Wednesday, January 18, 2012

How Does Your Garden Grow?

My garden is growing!!! I'm so excited. This is the first year I've started plants from seeds (most of them anyway) and they seem to be hanging in there. We had a rough patch with very little growth for what felt like a couple of months, but I think I've figured out what was going wrong, and now everything is heading in the right direction again. When I was trying to problem solve I first turned to fertilizer. When that didn't help, I thought about it some more and decided to cut back on my daily watering schedule. Bingo- after not watering for a few days then going to every other day, all of the plants are greening up and getting noticeably bigger. I have 10 tomato plants, 3 collard green plants, and a row of lettuce that I planted using a pre-prepped strip. My tomatoes from seed are Brandywines, red cherries, and jelly beans. I also picked up two tomato plants from Home Depot. One of those is a container variety and I can't remember what kind the other one is. The collards are also from Home Depot.

The lettuce strip was so easy to plant and now I have a full row of little green seedlings pushing up through the soil. I started some lettuce from regular seeds and tried putting it in a container but it bolted right off the bat, so I planted the strip directly into the garden to see if that would yield better results.

I'm hoping we'll have tomatoes like we did last year- they were so delicious! I think I waited to late to start the new plants, and then I had the difficulties with them not growing, so we're really behind. I'm keeping my fingers crossed, though! Gardening is a learning experience for sure, and I am such a novice, but it's fun and the results, when I get it right, are so mouth watering that it's worth it to keep going!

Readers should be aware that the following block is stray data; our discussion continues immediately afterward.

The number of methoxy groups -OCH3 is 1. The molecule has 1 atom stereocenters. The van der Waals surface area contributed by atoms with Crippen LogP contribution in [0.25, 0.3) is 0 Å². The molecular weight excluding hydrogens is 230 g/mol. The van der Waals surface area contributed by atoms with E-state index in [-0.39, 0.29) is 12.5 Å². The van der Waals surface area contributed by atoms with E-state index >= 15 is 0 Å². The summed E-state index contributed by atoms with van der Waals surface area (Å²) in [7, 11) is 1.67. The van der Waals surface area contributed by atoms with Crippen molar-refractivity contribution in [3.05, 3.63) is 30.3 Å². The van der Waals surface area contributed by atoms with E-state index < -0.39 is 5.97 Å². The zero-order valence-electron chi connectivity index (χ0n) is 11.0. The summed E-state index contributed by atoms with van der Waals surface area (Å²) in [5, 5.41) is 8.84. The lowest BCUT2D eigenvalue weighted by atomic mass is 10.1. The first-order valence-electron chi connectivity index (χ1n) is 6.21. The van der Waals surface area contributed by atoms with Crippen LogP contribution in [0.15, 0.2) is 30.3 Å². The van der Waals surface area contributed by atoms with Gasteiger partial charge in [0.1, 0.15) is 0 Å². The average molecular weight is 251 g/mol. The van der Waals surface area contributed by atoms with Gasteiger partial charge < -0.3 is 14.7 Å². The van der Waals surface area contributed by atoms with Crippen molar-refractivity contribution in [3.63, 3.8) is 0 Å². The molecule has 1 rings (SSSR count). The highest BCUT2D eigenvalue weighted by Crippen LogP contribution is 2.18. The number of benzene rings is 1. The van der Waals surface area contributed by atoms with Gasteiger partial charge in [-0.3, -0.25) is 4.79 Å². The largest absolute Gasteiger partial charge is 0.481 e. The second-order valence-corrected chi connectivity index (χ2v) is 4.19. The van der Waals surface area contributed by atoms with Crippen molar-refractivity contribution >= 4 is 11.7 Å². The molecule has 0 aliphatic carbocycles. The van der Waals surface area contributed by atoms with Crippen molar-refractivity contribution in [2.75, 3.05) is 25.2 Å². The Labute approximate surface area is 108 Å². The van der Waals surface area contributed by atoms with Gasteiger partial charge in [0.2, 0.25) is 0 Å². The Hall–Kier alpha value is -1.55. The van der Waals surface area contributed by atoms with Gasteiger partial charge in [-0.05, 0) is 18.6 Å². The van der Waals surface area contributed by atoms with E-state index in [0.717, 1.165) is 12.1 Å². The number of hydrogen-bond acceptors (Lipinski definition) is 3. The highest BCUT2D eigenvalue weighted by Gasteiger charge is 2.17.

Friday, January 13, 2012


I fell down the stairs yesterday. Luckily, I was almost at the bottom when I tripped. I thought I WAS at the bottom, which is why I tripped. I was looking at a paper and kind of multi-tasking, watching the stairs around it. I guess that distorted my depth perception, and I went forward like I was on the flat landing when I really had a couple of steps still to go. Doh!

Wow, did it hurt at first. I fell hard and thought I'd broken my ankle. I grabbed for my phone and called home in a panic, but by the time DH got to the phone I managed to sit up and the pain was lessening a bit so I figured I'd be OK. Well, I am and I'm not. Even though I was sore as all get out I ran my scheduled errands, which involved walking, before finally settling down to assess the damage after I got home. My left ankle is so swollen! I haven't had cankles that bad since I was pregnant. My right knee is all scrapped up, which is minor but it stings like the dickens. My right toe is barely scrapped at all but I got some sharp, shooting pain for an hour or so after it happened. There are a few other little scrapes here and there, but my ankle bore the brunt.

DH put me to bed with my ankle elevated and iced and an Aleve for good measure; he's a pro at treating foot injuries. His expertise comes from lots of personal experience since he's a soccer player. (Yes, I married a jock.) I slept with it elevated all night, but even with that the swelling is worse today. I'm staying off my feet as much as possible, but the lack of movement triggers the fibro; can't win!

I am so aggravated with myself for not paying attention when I was going down those stairs. I'm normally so careful on stairs, typically hanging onto the banister. All it takes is one time, and wham, you're sidelined. I'm just thankful it wasn't worse; I could've done some real damage if I'd fallen at the top of the stairs. In the scheme of things, I got off pretty darn easy.

Saturday, January 7, 2012

Midnight in the Garden of Good and Evil: the Movie